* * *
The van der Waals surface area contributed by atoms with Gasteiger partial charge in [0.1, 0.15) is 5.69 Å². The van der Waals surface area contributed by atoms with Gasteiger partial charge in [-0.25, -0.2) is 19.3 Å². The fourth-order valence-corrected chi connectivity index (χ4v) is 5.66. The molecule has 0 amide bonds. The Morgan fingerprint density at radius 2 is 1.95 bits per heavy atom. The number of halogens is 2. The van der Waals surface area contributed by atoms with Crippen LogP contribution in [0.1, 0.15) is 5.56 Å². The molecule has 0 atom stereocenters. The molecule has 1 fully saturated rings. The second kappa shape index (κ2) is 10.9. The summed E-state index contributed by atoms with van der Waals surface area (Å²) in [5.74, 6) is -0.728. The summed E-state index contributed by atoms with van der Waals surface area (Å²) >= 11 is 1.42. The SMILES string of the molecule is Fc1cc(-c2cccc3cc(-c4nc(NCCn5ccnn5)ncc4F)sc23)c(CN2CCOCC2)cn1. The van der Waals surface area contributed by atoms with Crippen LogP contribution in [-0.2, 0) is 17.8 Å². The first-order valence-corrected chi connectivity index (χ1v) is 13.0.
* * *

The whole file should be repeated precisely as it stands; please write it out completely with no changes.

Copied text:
The van der Waals surface area contributed by atoms with Gasteiger partial charge in [0.1, 0.15) is 5.69 Å². The van der Waals surface area contributed by atoms with Gasteiger partial charge in [-0.25, -0.2) is 19.3 Å². The fourth-order valence-corrected chi connectivity index (χ4v) is 5.66. The molecule has 0 amide bonds. The Morgan fingerprint density at radius 2 is 1.95 bits per heavy atom. The number of halogens is 2. The van der Waals surface area contributed by atoms with Crippen LogP contribution in [0.1, 0.15) is 5.56 Å². The molecule has 0 atom stereocenters. The molecule has 1 fully saturated rings. The second kappa shape index (κ2) is 10.9. The summed E-state index contributed by atoms with van der Waals surface area (Å²) in [5.74, 6) is -0.728. The summed E-state index contributed by atoms with van der Waals surface area (Å²) >= 11 is 1.42. The SMILES string of the molecule is Fc1cc(-c2cccc3cc(-c4nc(NCCn5ccnn5)ncc4F)sc23)c(CN2CCOCC2)cn1. The van der Waals surface area contributed by atoms with Crippen LogP contribution in [-0.2, 0) is 17.8 Å². The first-order valence-corrected chi connectivity index (χ1v) is 13.0.